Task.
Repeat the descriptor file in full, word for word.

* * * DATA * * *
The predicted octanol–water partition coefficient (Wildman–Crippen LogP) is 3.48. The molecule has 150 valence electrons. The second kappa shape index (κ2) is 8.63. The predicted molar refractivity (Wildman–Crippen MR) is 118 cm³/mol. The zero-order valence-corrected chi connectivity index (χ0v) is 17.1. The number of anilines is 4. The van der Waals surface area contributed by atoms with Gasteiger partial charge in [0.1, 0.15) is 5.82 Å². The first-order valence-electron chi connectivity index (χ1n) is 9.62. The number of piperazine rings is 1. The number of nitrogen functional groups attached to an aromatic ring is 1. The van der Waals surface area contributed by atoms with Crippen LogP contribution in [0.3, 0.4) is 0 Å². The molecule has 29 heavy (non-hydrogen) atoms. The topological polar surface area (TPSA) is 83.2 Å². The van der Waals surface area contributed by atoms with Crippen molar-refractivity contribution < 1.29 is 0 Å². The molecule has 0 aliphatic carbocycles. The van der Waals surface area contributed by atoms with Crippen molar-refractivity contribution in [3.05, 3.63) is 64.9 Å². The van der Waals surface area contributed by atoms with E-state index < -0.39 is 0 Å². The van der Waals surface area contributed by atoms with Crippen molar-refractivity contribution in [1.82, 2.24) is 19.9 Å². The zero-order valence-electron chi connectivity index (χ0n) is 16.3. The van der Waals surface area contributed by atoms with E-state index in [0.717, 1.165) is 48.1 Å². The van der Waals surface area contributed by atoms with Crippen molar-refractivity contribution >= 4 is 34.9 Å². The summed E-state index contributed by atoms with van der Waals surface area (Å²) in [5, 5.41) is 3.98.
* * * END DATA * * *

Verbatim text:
The predicted octanol–water partition coefficient (Wildman–Crippen LogP) is 3.48. The molecule has 150 valence electrons. The second kappa shape index (κ2) is 8.63. The predicted molar refractivity (Wildman–Crippen MR) is 118 cm³/mol. The zero-order valence-corrected chi connectivity index (χ0v) is 17.1. The number of anilines is 4. The van der Waals surface area contributed by atoms with Gasteiger partial charge in [0.1, 0.15) is 5.82 Å². The first-order valence-electron chi connectivity index (χ1n) is 9.62. The number of piperazine rings is 1. The number of nitrogen functional groups attached to an aromatic ring is 1. The van der Waals surface area contributed by atoms with Crippen LogP contribution in [0.3, 0.4) is 0 Å². The molecule has 29 heavy (non-hydrogen) atoms. The topological polar surface area (TPSA) is 83.2 Å². The van der Waals surface area contributed by atoms with Crippen molar-refractivity contribution < 1.29 is 0 Å². The molecule has 0 aliphatic carbocycles. The van der Waals surface area contributed by atoms with Crippen molar-refractivity contribution in [3.05, 3.63) is 64.9 Å². The van der Waals surface area contributed by atoms with E-state index < -0.39 is 0 Å². The van der Waals surface area contributed by atoms with Crippen molar-refractivity contribution in [1.82, 2.24) is 19.9 Å². The zero-order valence-electron chi connectivity index (χ0n) is 16.3. The van der Waals surface area contributed by atoms with E-state index in [0.717, 1.165) is 48.1 Å². The van der Waals surface area contributed by atoms with Crippen molar-refractivity contribution >= 4 is 34.9 Å². The summed E-state index contributed by atoms with van der Waals surface area (Å²) in [5, 5.41) is 3.98.